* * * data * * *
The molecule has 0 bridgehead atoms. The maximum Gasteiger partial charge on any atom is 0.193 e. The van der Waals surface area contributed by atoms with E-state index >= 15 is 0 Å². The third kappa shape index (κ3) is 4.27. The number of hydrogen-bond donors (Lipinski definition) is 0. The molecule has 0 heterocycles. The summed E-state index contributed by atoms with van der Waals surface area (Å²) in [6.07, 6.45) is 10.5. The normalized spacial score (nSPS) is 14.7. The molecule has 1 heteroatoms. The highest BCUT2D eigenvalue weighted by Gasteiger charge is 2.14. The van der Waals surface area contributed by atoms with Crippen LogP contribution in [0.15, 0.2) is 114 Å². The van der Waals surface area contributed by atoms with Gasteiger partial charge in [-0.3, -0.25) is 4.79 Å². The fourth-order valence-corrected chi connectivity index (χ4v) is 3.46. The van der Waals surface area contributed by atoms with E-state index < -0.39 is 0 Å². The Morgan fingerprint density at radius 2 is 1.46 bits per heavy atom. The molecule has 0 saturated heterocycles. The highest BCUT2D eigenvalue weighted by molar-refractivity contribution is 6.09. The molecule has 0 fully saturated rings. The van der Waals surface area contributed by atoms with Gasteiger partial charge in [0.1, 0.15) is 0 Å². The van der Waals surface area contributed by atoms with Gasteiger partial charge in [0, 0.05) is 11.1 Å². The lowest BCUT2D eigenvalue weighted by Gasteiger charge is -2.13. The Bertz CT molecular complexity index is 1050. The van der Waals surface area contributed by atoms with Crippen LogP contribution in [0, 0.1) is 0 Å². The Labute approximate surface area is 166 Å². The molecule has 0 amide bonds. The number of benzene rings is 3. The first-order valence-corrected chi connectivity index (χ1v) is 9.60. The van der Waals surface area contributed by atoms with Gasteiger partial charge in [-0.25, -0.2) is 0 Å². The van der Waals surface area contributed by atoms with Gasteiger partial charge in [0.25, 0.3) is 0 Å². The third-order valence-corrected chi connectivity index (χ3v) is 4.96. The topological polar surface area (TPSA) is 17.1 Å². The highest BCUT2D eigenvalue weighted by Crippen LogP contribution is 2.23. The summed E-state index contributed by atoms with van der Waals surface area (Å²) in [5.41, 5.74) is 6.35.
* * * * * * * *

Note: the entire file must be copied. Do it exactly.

The molecule has 0 bridgehead atoms. The maximum Gasteiger partial charge on any atom is 0.193 e. The van der Waals surface area contributed by atoms with E-state index >= 15 is 0 Å². The third kappa shape index (κ3) is 4.27. The number of hydrogen-bond donors (Lipinski definition) is 0. The molecule has 0 heterocycles. The summed E-state index contributed by atoms with van der Waals surface area (Å²) in [6.07, 6.45) is 10.5. The normalized spacial score (nSPS) is 14.7. The molecule has 1 heteroatoms. The highest BCUT2D eigenvalue weighted by Gasteiger charge is 2.14. The van der Waals surface area contributed by atoms with Crippen LogP contribution in [0.15, 0.2) is 114 Å². The van der Waals surface area contributed by atoms with Gasteiger partial charge in [-0.3, -0.25) is 4.79 Å². The fourth-order valence-corrected chi connectivity index (χ4v) is 3.46. The van der Waals surface area contributed by atoms with E-state index < -0.39 is 0 Å². The Morgan fingerprint density at radius 2 is 1.46 bits per heavy atom. The molecule has 0 saturated heterocycles. The highest BCUT2D eigenvalue weighted by molar-refractivity contribution is 6.09. The molecule has 0 fully saturated rings. The van der Waals surface area contributed by atoms with Gasteiger partial charge in [0.1, 0.15) is 0 Å². The van der Waals surface area contributed by atoms with Gasteiger partial charge in [0, 0.05) is 11.1 Å². The lowest BCUT2D eigenvalue weighted by Gasteiger charge is -2.13. The Bertz CT molecular complexity index is 1050. The van der Waals surface area contributed by atoms with Crippen LogP contribution in [0, 0.1) is 0 Å². The Labute approximate surface area is 166 Å². The molecule has 0 amide bonds. The number of benzene rings is 3. The first-order valence-corrected chi connectivity index (χ1v) is 9.60. The van der Waals surface area contributed by atoms with Gasteiger partial charge in [-0.25, -0.2) is 0 Å². The van der Waals surface area contributed by atoms with Gasteiger partial charge in [0.25, 0.3) is 0 Å². The third-order valence-corrected chi connectivity index (χ3v) is 4.96. The topological polar surface area (TPSA) is 17.1 Å². The highest BCUT2D eigenvalue weighted by Crippen LogP contribution is 2.23. The summed E-state index contributed by atoms with van der Waals surface area (Å²) in [5.41, 5.74) is 6.35.